November 16, 2022 — Airway inflammation and emphysema are more common in marijuana smokers than in nonsmokers and tobacco-only smokers, a Canadian study of CT scans over 15 years found. The results were published November 15 in Radiology.
Researchers led by Luke Murtha from Ottawa Hospital General Campus, however, also noted “variable” interobserver agreement and that cigarette smoking among people who also smoke marijuana limit their ability to draw strong conclusions.
“We were not able to establish a definite association between marijuana smoking and emphysema or bullous disease,” Murtha and colleagues wrote. “Causality needs to be further examined in larger patient cohorts with prospective accurate quantification data.”
Marijuana is widely used worldwide, but its legality in countries and states varies. A U.S. study reported that the percentage of all adults reporting marijuana use within the previous year rose from 6.7% in 2005 to 12.9% in 2015.
The researchers also noted a lack of data regarding lung imaging findings with marijuana use. Murtha et al wanted to add to the research base, looking at results from chest CT exams taken between 2005 and 2020. They included marijuana smokers, nonsmoker control patients, and tobacco-only smokers.
From there, the team compared rates of emphysema and airway changes, among other findings in these groups. The group also created age-matched subgroups for comparison with tobacco-only smokers older than 50 years.
Murtha and colleagues included a total of 146 people in their study. Out of these, 56 were marijuana smokers with an average age of 49 years, 57 were nonsmokers with an average age of 49 years, and the remaining 33 were tobacco-only smokers with an average age of 60 years.
The researchers found that overall emphysema rates in the marijuana group were higher than both nonsmoker and tobacco-only groups.
|Rates of emphysema, airway inflammation among marijuana smokers, nonsmokers, and tobacco-only smokers|
*All data were statistically significant.
When it came to age-matched subgroup analysis, rates of bronchial thickening, bronchiectasis, and mucoid impaction were also higher in the marijuana smokers than in the tobacco-only smokers (p < 0.001 to p = 0.006).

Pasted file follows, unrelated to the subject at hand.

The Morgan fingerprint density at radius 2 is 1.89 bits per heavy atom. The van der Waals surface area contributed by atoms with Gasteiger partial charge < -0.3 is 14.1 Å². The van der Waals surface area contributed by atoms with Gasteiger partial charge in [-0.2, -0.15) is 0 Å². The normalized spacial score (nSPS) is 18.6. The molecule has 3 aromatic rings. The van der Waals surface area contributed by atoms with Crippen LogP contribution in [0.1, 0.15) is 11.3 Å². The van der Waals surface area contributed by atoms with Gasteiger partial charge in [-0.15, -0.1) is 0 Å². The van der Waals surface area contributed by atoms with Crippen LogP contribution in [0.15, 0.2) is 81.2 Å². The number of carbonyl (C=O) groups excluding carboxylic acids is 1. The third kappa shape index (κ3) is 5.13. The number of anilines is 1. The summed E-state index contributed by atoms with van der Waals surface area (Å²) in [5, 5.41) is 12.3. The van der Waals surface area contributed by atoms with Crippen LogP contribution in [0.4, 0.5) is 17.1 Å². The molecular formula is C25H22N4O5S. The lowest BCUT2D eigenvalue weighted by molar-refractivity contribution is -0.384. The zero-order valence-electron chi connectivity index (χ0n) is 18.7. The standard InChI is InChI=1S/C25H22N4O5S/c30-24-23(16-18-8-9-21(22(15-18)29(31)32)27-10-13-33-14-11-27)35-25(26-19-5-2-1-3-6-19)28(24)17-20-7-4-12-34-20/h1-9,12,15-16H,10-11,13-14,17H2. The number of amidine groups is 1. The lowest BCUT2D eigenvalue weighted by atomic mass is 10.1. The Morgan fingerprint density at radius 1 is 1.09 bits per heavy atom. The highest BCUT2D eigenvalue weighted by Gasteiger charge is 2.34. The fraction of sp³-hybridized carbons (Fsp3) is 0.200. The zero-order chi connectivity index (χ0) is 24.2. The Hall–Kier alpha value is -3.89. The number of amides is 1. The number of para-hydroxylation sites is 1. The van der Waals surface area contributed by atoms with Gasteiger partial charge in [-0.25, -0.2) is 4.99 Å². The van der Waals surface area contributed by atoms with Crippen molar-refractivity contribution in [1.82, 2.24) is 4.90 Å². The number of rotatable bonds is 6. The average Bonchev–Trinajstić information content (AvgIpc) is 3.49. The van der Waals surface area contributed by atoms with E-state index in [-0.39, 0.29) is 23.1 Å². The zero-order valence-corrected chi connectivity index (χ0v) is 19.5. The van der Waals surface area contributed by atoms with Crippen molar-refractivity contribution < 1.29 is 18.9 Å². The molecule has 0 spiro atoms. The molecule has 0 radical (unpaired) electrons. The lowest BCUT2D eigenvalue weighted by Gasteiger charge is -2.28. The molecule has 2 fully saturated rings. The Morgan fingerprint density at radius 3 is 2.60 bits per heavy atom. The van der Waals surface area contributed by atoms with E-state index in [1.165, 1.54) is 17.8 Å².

Also, the researchers found that emphysema rates were higher in age-matched marijuana smokers (93%) than in tobacco-only smokers (67%). However, they found no significant differences in the rate of coronary artery calcification between age-matched marijuana smokers and tobacco-only smokers.
For interobserver agreement, the team reported variable agreement between two imaging readers upon assessment of different findings. These included fair agreement for bronchiectasis (k = 0.27), moderate agreement for bronchial wall thickening (k = 0.49), substantial for emphysema (k = 0.79), and strong for mucoid impaction (k = 0.84).
The study authors suggested that these findings may be linked to specific inhaling techniques while smoking marijuana. However, they called for larger, prospective studies to validate these results, noting that marijuana use is “bound to increase” with increasing legalization.
In an accompanying editorial, Dr. Jeffrey Galvin from the University of Maryland and Dr. Teri Franks from the Department of Defense Joint Pathology Center wrote that future studies “must” find a way to obtain a detailed history for how marijuana is inhaled, as well as the source, type, and strength of marijuana. They added that understanding the benefits and risks of marijuana smoking will need multiple disciplines to work together.
“Sophisticated imaging can provide both detailed microscopic anatomy and physiologic data that can form the basis of that understanding in the absence of lung tissue,” they wrote.